O’Neill Commission has identified a number of recommendations to tackling drug-resistant infections. Seth Seabury and Neeraj Sood have their own thoughts on how to incentivize the development of antibiotics to fight antimicrobial resistance (AMR) which they describe in an interesting article in the Health Affairs blog. They write:
The US patent system incentivizes innovation by offering the creator of a new technology monopoly power over its use for a fixed period of time… In the case of medications , we would thus expect market forces to give manufacturers incentives to invest in the development of new treatments [covered by patents] that offer the most value to patients (Note 1).
However, while the development of new antimicrobials to combat AMR would seem to offer high value, our current system offers insufficient incentives to invest in them. This is because the profit from a new drug is mechanically related to the number of people who take it. In the case of antimicrobials, more use of a specific agent eventually leads to resistance, so the highest societal value from new antimicrobials comes when they are used as little as possible until needed. This significantly undermines the incentives for manufacturers to invest in the development of a new antimicrobial drug. Efficient incentives will come from policy interventions that dampen the tie between manufacturer profits and the volume of antimicrobial use.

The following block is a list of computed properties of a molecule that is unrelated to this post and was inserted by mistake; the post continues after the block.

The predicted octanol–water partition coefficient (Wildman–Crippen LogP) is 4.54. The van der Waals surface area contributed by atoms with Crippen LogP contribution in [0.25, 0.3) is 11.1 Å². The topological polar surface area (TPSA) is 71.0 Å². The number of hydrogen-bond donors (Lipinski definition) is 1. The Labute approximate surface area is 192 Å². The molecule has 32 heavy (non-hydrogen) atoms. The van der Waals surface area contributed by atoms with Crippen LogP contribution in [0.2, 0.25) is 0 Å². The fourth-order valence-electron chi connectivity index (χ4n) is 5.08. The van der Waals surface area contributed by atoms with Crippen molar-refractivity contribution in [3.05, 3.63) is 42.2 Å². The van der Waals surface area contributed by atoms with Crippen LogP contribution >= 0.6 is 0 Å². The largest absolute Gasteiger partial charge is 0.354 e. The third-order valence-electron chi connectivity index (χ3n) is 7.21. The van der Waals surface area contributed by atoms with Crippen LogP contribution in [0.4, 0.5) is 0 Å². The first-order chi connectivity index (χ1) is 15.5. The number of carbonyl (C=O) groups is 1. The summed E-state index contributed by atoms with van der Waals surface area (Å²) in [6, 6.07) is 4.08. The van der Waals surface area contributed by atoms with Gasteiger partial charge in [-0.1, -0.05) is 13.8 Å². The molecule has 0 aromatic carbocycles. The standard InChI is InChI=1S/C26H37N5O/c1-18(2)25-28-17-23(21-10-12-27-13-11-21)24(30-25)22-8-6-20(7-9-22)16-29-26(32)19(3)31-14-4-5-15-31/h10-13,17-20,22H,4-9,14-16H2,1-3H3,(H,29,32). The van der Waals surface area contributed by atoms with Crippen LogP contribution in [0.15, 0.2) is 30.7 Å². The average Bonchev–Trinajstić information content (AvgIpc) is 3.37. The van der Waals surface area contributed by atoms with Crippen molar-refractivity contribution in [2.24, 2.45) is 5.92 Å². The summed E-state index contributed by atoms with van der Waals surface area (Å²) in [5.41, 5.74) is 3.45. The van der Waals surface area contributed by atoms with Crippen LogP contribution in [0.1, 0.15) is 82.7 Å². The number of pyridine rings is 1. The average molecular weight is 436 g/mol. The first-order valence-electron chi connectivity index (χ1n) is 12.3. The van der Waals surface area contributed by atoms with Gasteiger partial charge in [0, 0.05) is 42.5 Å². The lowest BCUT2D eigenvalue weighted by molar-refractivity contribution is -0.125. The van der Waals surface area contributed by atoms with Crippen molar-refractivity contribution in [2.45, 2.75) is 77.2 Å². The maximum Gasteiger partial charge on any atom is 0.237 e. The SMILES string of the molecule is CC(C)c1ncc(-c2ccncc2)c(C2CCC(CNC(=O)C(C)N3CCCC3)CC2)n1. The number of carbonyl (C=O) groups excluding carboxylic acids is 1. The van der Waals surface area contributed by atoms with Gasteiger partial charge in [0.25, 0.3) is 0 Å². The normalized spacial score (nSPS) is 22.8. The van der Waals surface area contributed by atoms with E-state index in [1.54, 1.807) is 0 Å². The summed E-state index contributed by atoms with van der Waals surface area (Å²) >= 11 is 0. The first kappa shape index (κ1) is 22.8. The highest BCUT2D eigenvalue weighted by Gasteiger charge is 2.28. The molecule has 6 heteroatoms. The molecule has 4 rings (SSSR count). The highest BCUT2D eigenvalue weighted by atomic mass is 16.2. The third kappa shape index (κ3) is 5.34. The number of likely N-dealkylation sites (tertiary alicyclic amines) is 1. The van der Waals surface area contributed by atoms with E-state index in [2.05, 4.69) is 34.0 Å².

The authors examine a number of alternatives to incentivize the development of antibiotics including market entry awards, exclusivity extensions, priority review vouchers or some type of combined approach. Interesting throughout.